Hello Sublette County and LaBarge, this is Albert Sommers reporting to you prior to the 2023 General Session of the 67th Legislature. The 2023 General Session will officially begin at noon on Jan. 10. However, there are events and trainings leading up to the session.
Jan. 2 is the inauguration of the governor, secretary of state, treasurer, auditor and superintendent of public instruction. New member training will occur on Jan. 5 and 6. As a member of House leadership, I will be there to help conduct the trainings. The House has 29 new members, nearly half the body, so it is critical to help these new legislators understand the culture and the process.
On Monday, Jan. 9, there will be multiple trainings held for all legislators, and some are required. The Wyoming Supreme Court will conduct a training on the importance of civics, the Rule of Law and interpreting statutes and the Constitution. This is new and should be a fascinating training presented by the Supreme Court justices. Anti-discrimination and sexual harassment training is required for all legislators. The final training of the day will be “Making Ethical Decisions,” which includes Wyoming’s ethics and conflict of interest laws, value-based ethical decision making, tips for considering difficult issues and the attorney/client privilege policy. These trainings are important reminders of legislators’ lawful and ethical obligations to our staff, each other, and the citizens of Wyoming.
On Jan. 10 in the House, members will be sworn into office, Speaker and Speaker Pro Tem will be elected, leadership speeches will be given and introduction of bills will begin. On the morning of Jan. 11, a joint session of the House and Senate will convene to hear Gov. Gordon’s State of the State address and Chief Justice Fox’s State of the Judiciary report. In the afternoon we will start the work of the Legislature in earnest.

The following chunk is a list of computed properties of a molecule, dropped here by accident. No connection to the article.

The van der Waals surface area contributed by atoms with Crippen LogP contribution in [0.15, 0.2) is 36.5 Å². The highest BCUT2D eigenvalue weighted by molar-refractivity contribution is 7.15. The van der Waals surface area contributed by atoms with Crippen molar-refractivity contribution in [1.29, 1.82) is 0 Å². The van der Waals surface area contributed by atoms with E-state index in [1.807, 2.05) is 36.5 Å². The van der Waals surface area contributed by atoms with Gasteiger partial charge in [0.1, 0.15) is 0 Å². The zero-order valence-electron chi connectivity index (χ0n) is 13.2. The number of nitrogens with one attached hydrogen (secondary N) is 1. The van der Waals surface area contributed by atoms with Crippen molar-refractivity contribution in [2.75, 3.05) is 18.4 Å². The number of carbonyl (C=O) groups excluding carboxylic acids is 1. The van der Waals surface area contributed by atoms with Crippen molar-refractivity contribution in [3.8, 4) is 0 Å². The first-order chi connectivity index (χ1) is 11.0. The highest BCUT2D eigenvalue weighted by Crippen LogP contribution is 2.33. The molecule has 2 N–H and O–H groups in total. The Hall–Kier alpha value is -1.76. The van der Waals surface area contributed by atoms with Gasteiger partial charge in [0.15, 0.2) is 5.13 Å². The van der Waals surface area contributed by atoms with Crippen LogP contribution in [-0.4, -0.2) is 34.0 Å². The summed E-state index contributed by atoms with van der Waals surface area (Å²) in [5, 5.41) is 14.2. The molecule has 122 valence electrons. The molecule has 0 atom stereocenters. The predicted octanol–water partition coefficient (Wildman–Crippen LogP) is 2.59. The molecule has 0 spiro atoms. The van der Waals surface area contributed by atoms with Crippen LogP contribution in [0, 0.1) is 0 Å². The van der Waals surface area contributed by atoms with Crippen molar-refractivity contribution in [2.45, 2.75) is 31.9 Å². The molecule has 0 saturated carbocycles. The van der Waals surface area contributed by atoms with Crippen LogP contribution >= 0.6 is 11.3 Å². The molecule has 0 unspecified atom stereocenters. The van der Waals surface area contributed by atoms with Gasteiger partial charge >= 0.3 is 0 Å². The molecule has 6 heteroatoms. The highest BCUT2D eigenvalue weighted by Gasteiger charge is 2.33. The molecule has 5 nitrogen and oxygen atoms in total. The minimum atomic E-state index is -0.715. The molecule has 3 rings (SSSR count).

Here is a reminder of how a bill passes the legislative process. A bill is developed and sponsored by an individual legislator or by a committee in the chamber of origin (House or Senate). Once approved by the sponsor, the bill is numbered for introduction. The presiding officer determines when and what bills are introduced to standing committees. A committee chairman then determines when and what bills are debated in their committee. If the committee passes a bill, then that bill is placed on General File and is ready for floor debate. The Majority Floor Leader then decides when and what bills will be debated by the entire body in Committee of the Whole.
When a bill is brought forward in Committee of the Whole, there is unlimited debate on that bill, including any amendments brought forward. If a bill passes Committee of the Whole, it moves on to Second Reading, where the bill can be amended again. Generally, bills are moved to Third Reading from Second Reading without objection, once all amendments are debated and voted on. During Third Reading, bills can once again be amended. The final vote on a bill in the chamber of origin occurs in Third Reading. If a bill survives this Third Reading vote, then it heads to the other chamber, and the entire process in repeated again. When a bill is fortunate enough to pass both chambers of the Legislature, it is scrutinized by the governor. If the governor does not like the bill, then the bill is vetoed. A two-thirds’ majority vote of both chambers is required to override the governor’s veto.
A bill travels an arduous path to make it into law. It should not be easy to change laws, to alter the constitution or to create new laws. I have heard so far, there are over 700 bill draft requests to our legislative staff. It has become customary in the Legislature for more bills to be numbered than can be heard on the floor. We simply run out of time. The Wyoming Constitution allows the Legislature to meet in session for only 60 working days over a two-year period. This time constraint is designed to curtail frivolous bills being debated over a lengthy period.
I can be reached at [email protected] with questions or comments.